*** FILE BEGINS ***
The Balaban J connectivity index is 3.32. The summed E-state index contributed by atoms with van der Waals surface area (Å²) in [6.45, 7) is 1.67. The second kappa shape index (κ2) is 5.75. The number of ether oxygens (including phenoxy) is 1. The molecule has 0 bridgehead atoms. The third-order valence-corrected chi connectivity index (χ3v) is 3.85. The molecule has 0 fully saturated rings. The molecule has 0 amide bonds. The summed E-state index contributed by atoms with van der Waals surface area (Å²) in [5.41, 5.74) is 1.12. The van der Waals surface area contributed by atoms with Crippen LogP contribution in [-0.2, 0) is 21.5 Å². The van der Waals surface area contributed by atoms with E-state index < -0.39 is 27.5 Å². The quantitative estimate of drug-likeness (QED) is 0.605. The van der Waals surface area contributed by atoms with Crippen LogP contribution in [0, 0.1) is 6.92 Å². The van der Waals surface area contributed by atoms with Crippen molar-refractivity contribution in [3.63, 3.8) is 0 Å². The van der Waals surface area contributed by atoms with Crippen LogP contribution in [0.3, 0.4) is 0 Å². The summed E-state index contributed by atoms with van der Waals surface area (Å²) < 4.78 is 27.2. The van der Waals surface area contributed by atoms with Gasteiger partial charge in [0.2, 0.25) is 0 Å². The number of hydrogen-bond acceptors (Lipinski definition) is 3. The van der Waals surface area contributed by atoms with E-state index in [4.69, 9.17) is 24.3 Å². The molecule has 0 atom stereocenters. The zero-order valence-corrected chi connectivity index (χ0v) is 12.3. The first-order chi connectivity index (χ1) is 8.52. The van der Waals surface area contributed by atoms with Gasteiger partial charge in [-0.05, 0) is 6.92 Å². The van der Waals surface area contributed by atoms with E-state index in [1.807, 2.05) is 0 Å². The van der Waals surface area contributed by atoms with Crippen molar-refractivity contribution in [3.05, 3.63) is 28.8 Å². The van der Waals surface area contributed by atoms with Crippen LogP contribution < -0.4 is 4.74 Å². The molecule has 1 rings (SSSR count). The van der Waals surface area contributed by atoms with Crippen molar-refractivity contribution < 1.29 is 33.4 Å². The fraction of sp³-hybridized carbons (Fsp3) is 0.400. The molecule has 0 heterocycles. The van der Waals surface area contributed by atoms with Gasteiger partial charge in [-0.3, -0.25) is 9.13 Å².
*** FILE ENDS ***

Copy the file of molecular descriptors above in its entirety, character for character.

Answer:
The Balaban J connectivity index is 3.32. The summed E-state index contributed by atoms with van der Waals surface area (Å²) in [6.45, 7) is 1.67. The second kappa shape index (κ2) is 5.75. The number of ether oxygens (including phenoxy) is 1. The molecule has 0 bridgehead atoms. The third-order valence-corrected chi connectivity index (χ3v) is 3.85. The molecule has 0 fully saturated rings. The molecule has 0 amide bonds. The summed E-state index contributed by atoms with van der Waals surface area (Å²) in [5.41, 5.74) is 1.12. The van der Waals surface area contributed by atoms with Crippen LogP contribution in [-0.2, 0) is 21.5 Å². The van der Waals surface area contributed by atoms with E-state index < -0.39 is 27.5 Å². The quantitative estimate of drug-likeness (QED) is 0.605. The van der Waals surface area contributed by atoms with Crippen LogP contribution in [0, 0.1) is 6.92 Å². The van der Waals surface area contributed by atoms with Crippen molar-refractivity contribution in [3.63, 3.8) is 0 Å². The van der Waals surface area contributed by atoms with Crippen LogP contribution in [0.3, 0.4) is 0 Å². The summed E-state index contributed by atoms with van der Waals surface area (Å²) < 4.78 is 27.2. The van der Waals surface area contributed by atoms with Gasteiger partial charge in [0.2, 0.25) is 0 Å². The number of hydrogen-bond acceptors (Lipinski definition) is 3. The van der Waals surface area contributed by atoms with E-state index in [4.69, 9.17) is 24.3 Å². The molecule has 0 atom stereocenters. The zero-order valence-corrected chi connectivity index (χ0v) is 12.3. The first-order chi connectivity index (χ1) is 8.52. The van der Waals surface area contributed by atoms with Gasteiger partial charge in [-0.05, 0) is 6.92 Å². The van der Waals surface area contributed by atoms with E-state index in [1.807, 2.05) is 0 Å². The van der Waals surface area contributed by atoms with Crippen molar-refractivity contribution in [3.05, 3.63) is 28.8 Å². The van der Waals surface area contributed by atoms with Crippen LogP contribution < -0.4 is 4.74 Å². The molecule has 1 rings (SSSR count). The van der Waals surface area contributed by atoms with Crippen molar-refractivity contribution < 1.29 is 33.4 Å². The fraction of sp³-hybridized carbons (Fsp3) is 0.400. The molecule has 0 heterocycles. The van der Waals surface area contributed by atoms with Gasteiger partial charge in [-0.3, -0.25) is 9.13 Å².